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What happened to the oft-touted mantra that improving economies on the African continent will provide a paradise for consumer goods salesmen? It was the expectation that Africa’s burgeoning middle class will provide the catalyst for consumer goods and services, such as consumer retail (both food and clothing — shopping malls), technology, mobile and telecommunications, financial services and healthcare. There is also the consequential spillover effect into other areas such as construction, infrastructure development, and agriculture.

Prof Collier of Oxford captures the state of many African economies today and the missing middle-class nexus in this FT op-ed. He argues, “When poor regions take off, they create opportunities for production long before they become significant markets for consumption …the problem is not that Africa has a missing class of people but rather a missing class of organisation. The founts of productivity are organisations, such as businesses, that make ordinary people productive by harnessing the potential of scale and specialisation while preserving worker motivation. Africa is short of such organisations: its private sector lacks scale while its public sector lacks motivation.”

Deloitte Consulting notes “Africa’s middle class has tripled over the last 30 years, with one in three people now considered to be living above the poverty line – but not among the wealthy. The current trajectory suggests that the African middle class will grow to 1.1 billion (42%) in 2060. As African economies are growing (7 of the 10 fastest growing in the world are African), the wealth is trickling down and Africa now has the fastest growing middle class in the world.”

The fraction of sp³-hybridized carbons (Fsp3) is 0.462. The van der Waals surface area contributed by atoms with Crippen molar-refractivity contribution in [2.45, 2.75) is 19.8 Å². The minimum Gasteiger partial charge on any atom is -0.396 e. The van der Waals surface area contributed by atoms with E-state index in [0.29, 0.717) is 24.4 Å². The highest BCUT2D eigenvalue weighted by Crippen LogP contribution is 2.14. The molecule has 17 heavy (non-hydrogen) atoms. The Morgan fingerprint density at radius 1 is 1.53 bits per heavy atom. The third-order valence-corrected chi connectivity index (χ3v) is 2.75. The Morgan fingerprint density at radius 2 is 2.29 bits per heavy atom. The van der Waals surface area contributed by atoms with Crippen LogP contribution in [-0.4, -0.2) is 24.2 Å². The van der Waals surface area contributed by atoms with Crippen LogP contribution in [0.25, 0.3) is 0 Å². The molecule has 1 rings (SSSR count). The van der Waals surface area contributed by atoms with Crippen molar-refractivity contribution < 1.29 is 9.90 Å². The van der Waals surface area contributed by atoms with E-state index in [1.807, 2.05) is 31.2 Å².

The Africa Development bank also estimates that “By 2010, the middle class had risen to 34% of Africa’s population—or nearly 350 million people—up from about 126 million or 27% in 1980, 27% in 1990 and about 220 million people or 27% in 2000. The African Development Bank (AfDB) defines the African middle class as those spending between US$2 and US$20 a day. This definition also takes into account the Purchasing Power Parity perspective where, for example, a US$20 has more stretch in Ghana than for instance the United States. Sub-classes:

  • Upper middle class equates to those spending between US$10 and US$20 a day
  • Lower middle refers to those spending US$4 and US$10 a day
  • Floating class are those that are spending between US$2 and US$4(In fact 60% of this group in Africa – barely out of poverty)
  • Benchmark: the developing world poverty line of US$2 person per day

Background Reading:


Charts of Africa’s Middle Class and Economic Potential 

Urban-1 Urban-2 Urban-3 Image_Four-development-paths_3 Image_Urban-Africa_21

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